Thirtysomethings: ‘Strong Savers, Weak Planners’

This group — the younger Gen X’ers and older Millennials — is also pretty serious about retirement saving.

More than three-quarters (76 percent) of them are putting money away, according to Transamerica and they started at a median age of 25. I was frankly floored to find that 30 percent of these savers are contributing more than 10 percent of their annual pay to a retirement plan. The total household retirement savings for workers in their 30s: $45,000 (median).

But thirtysomethings, who view themselves as DIY’ers about investing, could do a better job of retirement planning. In Transamerica’s survey, 57 percent said they “guessed” their retirement savings needs and 68 percent conceded they didn’t know as much as they should about retirement investing.

Advises Collinson: “I’d say they should keep up the good work and save more if they can, but now is the time to build their knowledge of investing and long-term planning.”

If their employers offer free financial planning services — online tools, brochures or workshops — they should take advantage of them.

Fortysomethings: ‘Financially Frazzled, But Focused’

These sandwiched Gen X’ers have a combination of terrific retirement savings habits and worrisome ones.

Like the thirtysomethings, 76 percent of them are saving for retirement, according to Transamerica. But they didn’t get started until age 30 (median), though that’s partly because some weren’t offered retirement plans at work initially. Back then, “401(k)s weren’t the widespread phenomenon they are today,” notes Collinson.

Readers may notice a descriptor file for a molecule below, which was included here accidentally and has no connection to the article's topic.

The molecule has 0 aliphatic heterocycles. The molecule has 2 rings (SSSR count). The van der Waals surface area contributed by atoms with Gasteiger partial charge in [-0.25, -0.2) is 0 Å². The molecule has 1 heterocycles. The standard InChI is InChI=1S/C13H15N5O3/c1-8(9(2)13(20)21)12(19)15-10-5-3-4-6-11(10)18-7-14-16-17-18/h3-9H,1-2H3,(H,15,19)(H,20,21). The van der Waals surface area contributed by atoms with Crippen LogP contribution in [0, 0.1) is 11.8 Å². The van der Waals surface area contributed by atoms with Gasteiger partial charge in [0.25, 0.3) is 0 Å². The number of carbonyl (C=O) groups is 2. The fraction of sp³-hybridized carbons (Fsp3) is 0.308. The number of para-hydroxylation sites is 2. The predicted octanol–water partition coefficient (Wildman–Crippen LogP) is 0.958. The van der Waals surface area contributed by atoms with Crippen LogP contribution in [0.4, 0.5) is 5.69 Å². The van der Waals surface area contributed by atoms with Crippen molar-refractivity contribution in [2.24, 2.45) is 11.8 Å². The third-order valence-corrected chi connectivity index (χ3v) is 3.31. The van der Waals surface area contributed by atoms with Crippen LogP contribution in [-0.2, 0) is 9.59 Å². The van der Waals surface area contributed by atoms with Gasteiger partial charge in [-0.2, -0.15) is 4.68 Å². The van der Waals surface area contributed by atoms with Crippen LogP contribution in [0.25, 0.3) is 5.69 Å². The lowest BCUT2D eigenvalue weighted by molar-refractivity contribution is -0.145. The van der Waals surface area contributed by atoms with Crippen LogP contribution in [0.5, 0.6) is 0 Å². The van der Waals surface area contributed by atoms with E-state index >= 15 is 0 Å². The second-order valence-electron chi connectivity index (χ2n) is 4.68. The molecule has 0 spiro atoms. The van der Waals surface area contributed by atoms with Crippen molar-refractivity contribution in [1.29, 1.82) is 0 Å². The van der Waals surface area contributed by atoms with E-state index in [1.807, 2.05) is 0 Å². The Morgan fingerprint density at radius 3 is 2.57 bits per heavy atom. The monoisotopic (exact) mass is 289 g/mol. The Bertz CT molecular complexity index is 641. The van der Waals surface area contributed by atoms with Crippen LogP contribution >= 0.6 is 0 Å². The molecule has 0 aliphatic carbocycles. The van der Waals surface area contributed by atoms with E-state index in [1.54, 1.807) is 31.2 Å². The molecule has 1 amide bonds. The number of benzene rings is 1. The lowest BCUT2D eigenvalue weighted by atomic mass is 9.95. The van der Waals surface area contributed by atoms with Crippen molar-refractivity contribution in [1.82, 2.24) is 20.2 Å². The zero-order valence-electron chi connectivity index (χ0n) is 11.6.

(MORE: Retirement Mistakes of Gen X)

And those who have 401(k) or similar plans are only putting in a median of 7 percent of pay; just 23 percent are investing more than 10 percent — many are also trying to save for college, though, which helps explain this. In addition, many cite paying off credit card or consumer debt as their greatest financial priority.


The median total household retirement savings of fortysomethings: $63,000. That less-than-stunning figure may help explain why 61 percent of this age group say they expect to work past age 65 or don’t ever plan to retire.

Most concerning: 24 percent have either taken a loan or an early withdrawal from their retirement plans.

401(k) loans are a wolf in sheep’s clothing,” says Collinson. “I think 401(k) loans should be avoided at all costs.” Here’s why: You’ll miss out on earnings growth from the money you borrow, the loans typically must be repaid within five years and if you leave your employer, you’ll often owe taxes on the loan money plus, if you’re younger than 59 ½, a 10 percent tax penalty.

401(k) hardship withdrawals are less onerous, but they shrink the size of the money you’ve dedicated toward retirement. “Dipping into your savings plan should be your last possible resort,” cautions Collinson.